High wing aircraft are more stable laterally, which in some cases is countered by anhedral. It is not due to a pendulum effect though. Think about it. You have one lifting force, acting perpendicular to the wing through the centre of gravity. How could that roll the aircraft?
In the case above there is no desire for a roll - the lifting force acting acting perpendicular to the wing through the centre of gravity
indicates wings level. However following a disturbance in roll pendulum effects DO
come into play and will attempt to restore a high-wing aircraft to level flight (lateral stability).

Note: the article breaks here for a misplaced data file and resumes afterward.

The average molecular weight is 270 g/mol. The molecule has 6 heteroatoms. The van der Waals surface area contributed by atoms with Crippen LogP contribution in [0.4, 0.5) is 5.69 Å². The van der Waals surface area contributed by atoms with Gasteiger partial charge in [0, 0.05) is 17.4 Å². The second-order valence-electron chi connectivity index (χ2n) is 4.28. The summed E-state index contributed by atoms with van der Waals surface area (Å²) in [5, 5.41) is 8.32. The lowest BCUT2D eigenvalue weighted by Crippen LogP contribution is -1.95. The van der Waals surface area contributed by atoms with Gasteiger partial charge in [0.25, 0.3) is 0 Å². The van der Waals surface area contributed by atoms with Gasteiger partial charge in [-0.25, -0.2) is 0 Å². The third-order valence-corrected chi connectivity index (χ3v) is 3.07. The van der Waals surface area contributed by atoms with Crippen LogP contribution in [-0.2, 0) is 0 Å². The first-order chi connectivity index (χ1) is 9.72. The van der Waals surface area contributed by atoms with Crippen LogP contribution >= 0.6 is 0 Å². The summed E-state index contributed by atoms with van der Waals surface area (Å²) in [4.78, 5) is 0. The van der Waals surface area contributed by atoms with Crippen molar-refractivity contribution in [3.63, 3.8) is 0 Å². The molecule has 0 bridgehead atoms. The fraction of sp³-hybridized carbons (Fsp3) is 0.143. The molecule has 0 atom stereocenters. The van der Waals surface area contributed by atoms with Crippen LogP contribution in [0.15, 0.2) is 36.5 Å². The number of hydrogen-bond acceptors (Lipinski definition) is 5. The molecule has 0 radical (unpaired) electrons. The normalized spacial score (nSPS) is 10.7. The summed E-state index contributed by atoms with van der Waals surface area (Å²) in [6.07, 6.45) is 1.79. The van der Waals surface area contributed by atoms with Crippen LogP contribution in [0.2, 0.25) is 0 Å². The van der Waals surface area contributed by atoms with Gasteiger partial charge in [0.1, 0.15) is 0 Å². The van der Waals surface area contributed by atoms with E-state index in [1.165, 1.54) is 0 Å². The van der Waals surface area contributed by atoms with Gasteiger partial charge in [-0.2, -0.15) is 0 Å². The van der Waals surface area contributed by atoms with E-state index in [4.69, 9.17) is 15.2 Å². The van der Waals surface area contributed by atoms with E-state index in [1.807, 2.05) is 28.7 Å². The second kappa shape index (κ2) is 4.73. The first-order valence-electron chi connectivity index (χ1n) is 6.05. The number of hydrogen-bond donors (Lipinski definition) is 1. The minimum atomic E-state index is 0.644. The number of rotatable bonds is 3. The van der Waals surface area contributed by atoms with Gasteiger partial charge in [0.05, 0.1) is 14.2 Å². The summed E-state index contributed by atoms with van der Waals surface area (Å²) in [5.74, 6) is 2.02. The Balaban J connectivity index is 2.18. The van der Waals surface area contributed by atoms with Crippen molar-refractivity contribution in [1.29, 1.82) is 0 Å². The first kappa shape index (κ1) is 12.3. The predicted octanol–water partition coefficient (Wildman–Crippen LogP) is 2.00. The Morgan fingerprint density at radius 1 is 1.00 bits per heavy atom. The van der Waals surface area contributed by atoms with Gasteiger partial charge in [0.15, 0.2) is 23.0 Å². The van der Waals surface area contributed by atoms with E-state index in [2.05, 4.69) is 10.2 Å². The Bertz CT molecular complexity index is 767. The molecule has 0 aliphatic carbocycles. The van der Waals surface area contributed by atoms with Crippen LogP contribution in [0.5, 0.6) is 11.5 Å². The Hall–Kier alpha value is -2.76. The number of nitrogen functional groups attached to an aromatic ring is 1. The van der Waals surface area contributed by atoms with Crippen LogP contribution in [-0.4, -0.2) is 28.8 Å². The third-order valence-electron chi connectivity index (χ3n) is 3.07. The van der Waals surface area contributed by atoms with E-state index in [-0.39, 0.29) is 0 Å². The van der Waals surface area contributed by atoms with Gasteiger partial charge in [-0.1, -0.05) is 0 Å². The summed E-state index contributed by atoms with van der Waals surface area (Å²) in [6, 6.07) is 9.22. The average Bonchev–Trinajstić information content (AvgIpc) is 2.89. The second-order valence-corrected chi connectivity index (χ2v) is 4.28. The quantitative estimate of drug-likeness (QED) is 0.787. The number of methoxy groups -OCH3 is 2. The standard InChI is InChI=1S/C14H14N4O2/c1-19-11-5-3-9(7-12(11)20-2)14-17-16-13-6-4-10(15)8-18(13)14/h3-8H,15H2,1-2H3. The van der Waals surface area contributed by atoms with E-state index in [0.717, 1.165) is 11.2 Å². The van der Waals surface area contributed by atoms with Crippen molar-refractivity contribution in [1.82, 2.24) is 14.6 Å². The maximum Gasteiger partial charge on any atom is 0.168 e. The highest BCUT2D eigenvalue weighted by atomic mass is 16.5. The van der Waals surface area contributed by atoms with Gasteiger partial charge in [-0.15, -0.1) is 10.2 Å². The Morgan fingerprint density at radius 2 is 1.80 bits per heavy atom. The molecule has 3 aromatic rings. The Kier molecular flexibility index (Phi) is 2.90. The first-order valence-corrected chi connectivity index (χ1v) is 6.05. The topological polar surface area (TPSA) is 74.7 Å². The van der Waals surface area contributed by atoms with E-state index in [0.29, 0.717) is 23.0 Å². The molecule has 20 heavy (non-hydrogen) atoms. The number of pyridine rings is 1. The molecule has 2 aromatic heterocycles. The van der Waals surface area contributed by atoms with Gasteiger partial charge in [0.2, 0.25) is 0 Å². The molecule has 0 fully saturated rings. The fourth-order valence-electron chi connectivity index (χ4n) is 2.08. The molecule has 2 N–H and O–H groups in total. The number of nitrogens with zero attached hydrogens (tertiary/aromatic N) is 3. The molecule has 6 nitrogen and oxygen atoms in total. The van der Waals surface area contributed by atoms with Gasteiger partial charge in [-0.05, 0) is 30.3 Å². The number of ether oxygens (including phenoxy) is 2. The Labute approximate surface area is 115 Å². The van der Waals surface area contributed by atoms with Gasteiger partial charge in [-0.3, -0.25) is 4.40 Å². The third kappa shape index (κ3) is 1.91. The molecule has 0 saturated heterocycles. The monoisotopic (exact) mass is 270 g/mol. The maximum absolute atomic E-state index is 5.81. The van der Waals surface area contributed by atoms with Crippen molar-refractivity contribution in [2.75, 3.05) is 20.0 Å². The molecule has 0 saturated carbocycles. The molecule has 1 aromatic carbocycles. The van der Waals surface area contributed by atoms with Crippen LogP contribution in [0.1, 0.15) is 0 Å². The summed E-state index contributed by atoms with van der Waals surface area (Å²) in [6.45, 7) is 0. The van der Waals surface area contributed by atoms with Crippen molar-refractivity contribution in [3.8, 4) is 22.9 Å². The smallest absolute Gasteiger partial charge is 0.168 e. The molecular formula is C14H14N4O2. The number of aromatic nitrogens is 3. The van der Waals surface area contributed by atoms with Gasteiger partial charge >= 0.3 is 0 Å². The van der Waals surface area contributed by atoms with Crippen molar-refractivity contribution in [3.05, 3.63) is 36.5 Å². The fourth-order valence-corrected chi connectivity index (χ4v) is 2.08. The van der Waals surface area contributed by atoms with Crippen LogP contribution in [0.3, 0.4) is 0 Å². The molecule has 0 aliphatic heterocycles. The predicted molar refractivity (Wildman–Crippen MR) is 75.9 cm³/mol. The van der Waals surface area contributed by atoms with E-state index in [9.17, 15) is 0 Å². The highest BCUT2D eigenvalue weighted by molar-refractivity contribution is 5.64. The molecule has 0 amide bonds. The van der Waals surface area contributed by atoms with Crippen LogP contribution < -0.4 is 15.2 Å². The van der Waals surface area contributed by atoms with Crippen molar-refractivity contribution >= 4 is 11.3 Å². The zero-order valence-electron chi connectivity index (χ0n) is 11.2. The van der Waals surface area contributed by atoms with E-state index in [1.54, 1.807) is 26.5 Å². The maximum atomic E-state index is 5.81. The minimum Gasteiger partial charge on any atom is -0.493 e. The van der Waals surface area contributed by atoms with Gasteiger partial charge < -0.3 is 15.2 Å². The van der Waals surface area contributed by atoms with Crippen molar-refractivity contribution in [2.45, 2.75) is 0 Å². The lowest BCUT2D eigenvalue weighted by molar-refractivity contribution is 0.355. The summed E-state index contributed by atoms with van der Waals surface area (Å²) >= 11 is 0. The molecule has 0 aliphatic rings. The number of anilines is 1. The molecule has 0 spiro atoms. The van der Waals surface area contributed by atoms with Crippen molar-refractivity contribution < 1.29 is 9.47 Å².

Imagine a 172 viewed from behind is disturbed by a gust, lifting the port wing. This results in the CoG being displaced towards the high-wing side
and creates a moment about the CL
opposite to the direction of the disturbance - ie: a restoring moment. So you could imagine in the case above with a 60 ton tank in the belly of the C-17 and any significant vertical distance between the CoG and CL
the result will be quite a large moment opposite to the direction of the desired turn - hence the use of anhedral.
Given the same disturbance in a warrior - this time however the CoG (being above the CL
) will be displaced towards the low-wing side
, creating a moment about the CL in the direction of the original disturbance
- ie: strengthening the roll towards the lower wing. Hence the use of larger angles of dihedral on low-wing aircraft.
It's harder to explain without diagrams but pendulum effects definitely increase the lateral stability of high-wing aircraft. Sometimes so much so that desired levels of controllability are lost. Fred?